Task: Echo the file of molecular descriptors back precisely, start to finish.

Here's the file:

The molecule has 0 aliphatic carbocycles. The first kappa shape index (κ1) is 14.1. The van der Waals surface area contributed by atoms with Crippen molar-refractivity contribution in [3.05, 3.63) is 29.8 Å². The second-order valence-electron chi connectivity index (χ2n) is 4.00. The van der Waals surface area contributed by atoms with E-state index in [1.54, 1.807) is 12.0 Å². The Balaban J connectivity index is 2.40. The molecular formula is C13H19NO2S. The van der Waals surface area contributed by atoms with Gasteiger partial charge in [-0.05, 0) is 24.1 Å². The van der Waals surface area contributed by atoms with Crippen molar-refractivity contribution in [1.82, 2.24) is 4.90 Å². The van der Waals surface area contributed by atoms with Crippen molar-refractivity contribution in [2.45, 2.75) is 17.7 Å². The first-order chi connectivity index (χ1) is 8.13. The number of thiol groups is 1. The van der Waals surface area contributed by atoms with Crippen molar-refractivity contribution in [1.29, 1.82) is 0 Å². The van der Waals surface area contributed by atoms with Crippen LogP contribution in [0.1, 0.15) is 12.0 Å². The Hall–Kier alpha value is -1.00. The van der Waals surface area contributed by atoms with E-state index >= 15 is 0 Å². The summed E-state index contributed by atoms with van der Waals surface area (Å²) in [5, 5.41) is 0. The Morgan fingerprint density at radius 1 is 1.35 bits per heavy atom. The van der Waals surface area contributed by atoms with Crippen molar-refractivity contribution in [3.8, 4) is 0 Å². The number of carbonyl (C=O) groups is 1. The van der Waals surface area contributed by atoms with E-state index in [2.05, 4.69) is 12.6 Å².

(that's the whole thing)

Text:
The molecule has 0 aliphatic carbocycles. The first kappa shape index (κ1) is 14.1. The van der Waals surface area contributed by atoms with Crippen molar-refractivity contribution in [3.05, 3.63) is 29.8 Å². The second-order valence-electron chi connectivity index (χ2n) is 4.00. The van der Waals surface area contributed by atoms with E-state index in [1.54, 1.807) is 12.0 Å². The Balaban J connectivity index is 2.40. The molecular formula is C13H19NO2S. The van der Waals surface area contributed by atoms with Gasteiger partial charge in [-0.05, 0) is 24.1 Å². The van der Waals surface area contributed by atoms with Crippen molar-refractivity contribution in [1.82, 2.24) is 4.90 Å². The van der Waals surface area contributed by atoms with Crippen molar-refractivity contribution in [2.45, 2.75) is 17.7 Å². The first-order chi connectivity index (χ1) is 8.13. The number of thiol groups is 1. The van der Waals surface area contributed by atoms with Crippen molar-refractivity contribution in [1.29, 1.82) is 0 Å². The van der Waals surface area contributed by atoms with Crippen LogP contribution in [0.1, 0.15) is 12.0 Å². The Hall–Kier alpha value is -1.00. The van der Waals surface area contributed by atoms with E-state index >= 15 is 0 Å². The summed E-state index contributed by atoms with van der Waals surface area (Å²) in [5, 5.41) is 0. The Morgan fingerprint density at radius 1 is 1.35 bits per heavy atom. The van der Waals surface area contributed by atoms with Crippen molar-refractivity contribution in [3.8, 4) is 0 Å². The number of carbonyl (C=O) groups is 1. The van der Waals surface area contributed by atoms with E-state index in [2.05, 4.69) is 12.6 Å².